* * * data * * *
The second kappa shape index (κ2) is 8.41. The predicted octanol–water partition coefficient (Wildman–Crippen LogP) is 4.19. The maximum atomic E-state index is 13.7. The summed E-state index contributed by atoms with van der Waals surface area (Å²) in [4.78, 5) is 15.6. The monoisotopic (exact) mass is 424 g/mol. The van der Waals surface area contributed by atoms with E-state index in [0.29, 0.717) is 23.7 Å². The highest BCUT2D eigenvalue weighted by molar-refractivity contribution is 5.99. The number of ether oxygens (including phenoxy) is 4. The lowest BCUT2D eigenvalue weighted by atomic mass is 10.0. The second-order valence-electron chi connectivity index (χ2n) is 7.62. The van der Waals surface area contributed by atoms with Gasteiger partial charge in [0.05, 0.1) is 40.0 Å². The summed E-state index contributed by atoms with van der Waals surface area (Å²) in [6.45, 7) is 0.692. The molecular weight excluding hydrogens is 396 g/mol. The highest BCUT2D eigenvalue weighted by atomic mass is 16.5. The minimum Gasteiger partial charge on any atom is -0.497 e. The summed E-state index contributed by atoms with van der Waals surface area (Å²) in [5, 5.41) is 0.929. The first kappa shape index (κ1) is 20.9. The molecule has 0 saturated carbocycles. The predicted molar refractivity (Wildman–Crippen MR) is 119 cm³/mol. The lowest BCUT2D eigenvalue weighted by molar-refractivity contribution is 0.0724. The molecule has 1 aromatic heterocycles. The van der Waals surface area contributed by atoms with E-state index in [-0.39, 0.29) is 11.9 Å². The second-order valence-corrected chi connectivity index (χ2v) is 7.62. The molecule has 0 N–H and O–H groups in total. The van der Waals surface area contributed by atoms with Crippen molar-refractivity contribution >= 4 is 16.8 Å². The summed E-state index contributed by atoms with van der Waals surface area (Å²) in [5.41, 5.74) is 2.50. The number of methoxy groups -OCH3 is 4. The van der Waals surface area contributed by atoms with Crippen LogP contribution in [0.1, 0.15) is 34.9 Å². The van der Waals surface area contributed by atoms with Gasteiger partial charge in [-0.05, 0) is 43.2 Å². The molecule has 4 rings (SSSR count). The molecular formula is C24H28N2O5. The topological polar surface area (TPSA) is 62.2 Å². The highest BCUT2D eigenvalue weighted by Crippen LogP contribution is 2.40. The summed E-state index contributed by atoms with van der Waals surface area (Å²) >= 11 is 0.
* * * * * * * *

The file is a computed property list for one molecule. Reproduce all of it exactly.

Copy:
The second kappa shape index (κ2) is 8.41. The predicted octanol–water partition coefficient (Wildman–Crippen LogP) is 4.19. The maximum atomic E-state index is 13.7. The summed E-state index contributed by atoms with van der Waals surface area (Å²) in [4.78, 5) is 15.6. The monoisotopic (exact) mass is 424 g/mol. The van der Waals surface area contributed by atoms with E-state index in [0.29, 0.717) is 23.7 Å². The highest BCUT2D eigenvalue weighted by molar-refractivity contribution is 5.99. The number of ether oxygens (including phenoxy) is 4. The lowest BCUT2D eigenvalue weighted by atomic mass is 10.0. The second-order valence-electron chi connectivity index (χ2n) is 7.62. The van der Waals surface area contributed by atoms with Gasteiger partial charge in [0.05, 0.1) is 40.0 Å². The summed E-state index contributed by atoms with van der Waals surface area (Å²) in [6.45, 7) is 0.692. The molecular weight excluding hydrogens is 396 g/mol. The highest BCUT2D eigenvalue weighted by atomic mass is 16.5. The minimum Gasteiger partial charge on any atom is -0.497 e. The summed E-state index contributed by atoms with van der Waals surface area (Å²) in [5, 5.41) is 0.929. The first kappa shape index (κ1) is 20.9. The molecule has 0 saturated carbocycles. The predicted molar refractivity (Wildman–Crippen MR) is 119 cm³/mol. The lowest BCUT2D eigenvalue weighted by molar-refractivity contribution is 0.0724. The molecule has 1 aromatic heterocycles. The van der Waals surface area contributed by atoms with E-state index in [-0.39, 0.29) is 11.9 Å². The second-order valence-corrected chi connectivity index (χ2v) is 7.62. The molecule has 0 N–H and O–H groups in total. The van der Waals surface area contributed by atoms with Crippen molar-refractivity contribution >= 4 is 16.8 Å². The summed E-state index contributed by atoms with van der Waals surface area (Å²) in [5.41, 5.74) is 2.50. The number of methoxy groups -OCH3 is 4. The van der Waals surface area contributed by atoms with Crippen LogP contribution in [0.1, 0.15) is 34.9 Å². The van der Waals surface area contributed by atoms with Gasteiger partial charge in [-0.05, 0) is 43.2 Å². The molecule has 4 rings (SSSR count). The molecular formula is C24H28N2O5. The topological polar surface area (TPSA) is 62.2 Å². The highest BCUT2D eigenvalue weighted by Crippen LogP contribution is 2.40. The summed E-state index contributed by atoms with van der Waals surface area (Å²) >= 11 is 0.